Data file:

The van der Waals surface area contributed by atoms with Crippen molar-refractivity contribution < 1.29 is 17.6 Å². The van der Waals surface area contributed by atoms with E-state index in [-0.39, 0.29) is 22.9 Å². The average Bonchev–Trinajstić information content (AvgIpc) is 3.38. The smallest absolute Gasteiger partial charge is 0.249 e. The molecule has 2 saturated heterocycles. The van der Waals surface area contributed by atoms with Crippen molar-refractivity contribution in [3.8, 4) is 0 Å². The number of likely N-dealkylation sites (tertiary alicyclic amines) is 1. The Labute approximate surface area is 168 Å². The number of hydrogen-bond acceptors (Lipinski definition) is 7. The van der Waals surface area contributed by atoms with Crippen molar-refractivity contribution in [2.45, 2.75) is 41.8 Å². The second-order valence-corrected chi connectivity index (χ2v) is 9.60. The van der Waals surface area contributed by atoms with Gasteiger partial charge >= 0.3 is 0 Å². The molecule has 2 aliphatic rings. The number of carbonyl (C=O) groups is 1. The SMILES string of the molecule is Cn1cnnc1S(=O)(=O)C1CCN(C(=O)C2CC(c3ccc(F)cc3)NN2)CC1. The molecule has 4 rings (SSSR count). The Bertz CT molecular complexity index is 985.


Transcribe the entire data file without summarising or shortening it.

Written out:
The van der Waals surface area contributed by atoms with Crippen molar-refractivity contribution < 1.29 is 17.6 Å². The van der Waals surface area contributed by atoms with E-state index in [-0.39, 0.29) is 22.9 Å². The average Bonchev–Trinajstić information content (AvgIpc) is 3.38. The smallest absolute Gasteiger partial charge is 0.249 e. The molecule has 2 saturated heterocycles. The van der Waals surface area contributed by atoms with Crippen molar-refractivity contribution in [3.8, 4) is 0 Å². The number of likely N-dealkylation sites (tertiary alicyclic amines) is 1. The Labute approximate surface area is 168 Å². The number of hydrogen-bond acceptors (Lipinski definition) is 7. The van der Waals surface area contributed by atoms with Crippen molar-refractivity contribution in [2.45, 2.75) is 41.8 Å². The second-order valence-corrected chi connectivity index (χ2v) is 9.60. The van der Waals surface area contributed by atoms with Gasteiger partial charge >= 0.3 is 0 Å². The molecule has 2 aliphatic rings. The number of carbonyl (C=O) groups is 1. The SMILES string of the molecule is Cn1cnnc1S(=O)(=O)C1CCN(C(=O)C2CC(c3ccc(F)cc3)NN2)CC1. The molecule has 4 rings (SSSR count). The Bertz CT molecular complexity index is 985.